This article was published in the September issue of Money magazine.
While car manufacturers in June reported their strongest monthly sales in nearly six years, the industry hasn't fully recovered. Analysts forecast that vehicle sales in the U.S. should reach 16 million by 2014, which is still below the pre-financial-crisis highs of more than 17 million.
Since the dark days, though -- when sales dipped to 10 million in 2009 -- car companies have cut costs and repaired their balance sheets, in some cases with an assist from bailouts and bankruptcies. They're now positioned to thrive even if sales never return to the glory days of a decade ago.
The big names are only part of the trend. "A rising tide of sales lifts all boats," says Efraim Levy, an analyst with S&P Capital IQ. "It helps the automakers, parts manufactures, and dealers."
Ford (F) and General Motors (GM) are in the best position to benefit from the U.S. resurgence, says Morningstar analyst David Whiston. Ford is succeeding with fuel-efficient cars; sales of its small vehicles are up 39%. And GM successfully redesigned several models and addressed some of its pension problems. Both trade at discounts to their overseas rivals.
You can hold both through First Trust Nasdaq Global Auto Index ETF (CARZ), which also owns Daimler (DDAIF), Toyota (TM), and Hyundai (HYMTF) shares. This global exposure may come in handy. Levy says markets in Asia are progressing and Europe could see a turnaround.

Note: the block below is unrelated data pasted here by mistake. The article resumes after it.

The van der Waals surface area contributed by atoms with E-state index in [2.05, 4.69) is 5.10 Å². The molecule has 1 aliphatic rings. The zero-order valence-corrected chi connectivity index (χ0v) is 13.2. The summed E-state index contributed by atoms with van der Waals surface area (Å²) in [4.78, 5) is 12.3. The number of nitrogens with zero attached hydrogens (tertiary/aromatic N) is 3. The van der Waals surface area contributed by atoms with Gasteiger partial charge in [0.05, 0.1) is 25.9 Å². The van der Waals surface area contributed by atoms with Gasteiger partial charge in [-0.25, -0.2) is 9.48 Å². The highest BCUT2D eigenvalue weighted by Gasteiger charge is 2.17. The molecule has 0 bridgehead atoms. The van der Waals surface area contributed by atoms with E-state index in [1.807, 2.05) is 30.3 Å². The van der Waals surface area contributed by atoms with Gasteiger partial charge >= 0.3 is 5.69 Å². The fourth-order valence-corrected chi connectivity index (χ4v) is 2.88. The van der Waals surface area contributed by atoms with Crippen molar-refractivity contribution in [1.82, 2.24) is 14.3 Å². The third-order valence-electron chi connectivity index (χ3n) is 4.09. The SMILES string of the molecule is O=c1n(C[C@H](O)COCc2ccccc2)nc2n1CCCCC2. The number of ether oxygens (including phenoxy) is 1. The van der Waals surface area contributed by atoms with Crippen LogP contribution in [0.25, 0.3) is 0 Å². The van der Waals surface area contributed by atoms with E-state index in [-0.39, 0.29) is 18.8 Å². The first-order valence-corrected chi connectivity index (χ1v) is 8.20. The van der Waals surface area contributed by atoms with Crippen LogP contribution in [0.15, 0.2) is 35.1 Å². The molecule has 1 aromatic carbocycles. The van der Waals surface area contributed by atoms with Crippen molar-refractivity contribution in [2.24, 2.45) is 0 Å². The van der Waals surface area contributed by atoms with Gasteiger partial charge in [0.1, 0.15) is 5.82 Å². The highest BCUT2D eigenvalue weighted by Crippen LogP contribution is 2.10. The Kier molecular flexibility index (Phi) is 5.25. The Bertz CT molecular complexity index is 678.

A funny thing happens when people start shopping for new cars. They often realize that used is a better alternative, says Brian Macauley, co-manager of the Hennessy Focus Fund, whose top holding is CarMax (KMX).
Used-car prices in general have fallen over the past year, but the average selling price for a preowned vehicle at CarMax is up 1%, while same-store sales climbed 17%. John Fox, director of research with Fenimore Asset Management, which owns CarMax stock, says the firm could boost profits further by increasing its store count. CarMax is expected to open 14 stores in the next 12 months and about 10 to 15 a year in the following two.
While car sales have picked up, the average age of a vehicle in the U.S. is still about 11 years. To keep those junkers on the road requires maintenance. That's why Forester Value owns shares of parts retailer AutoZone (AZO), says assistant fund manager Rebecca Scheuneman. AZO shares are also 30% cheaper than those of rival O'Reilly (ORLY).
Another parts play: Johnson Controls (JCI), the world's leading supplier of car batteries and a favorite pick for Levy. Profits for JCI, which is now making a push into lithium-ion batteries for electric cars, are accelerating 50% faster than the auto industry as a whole.
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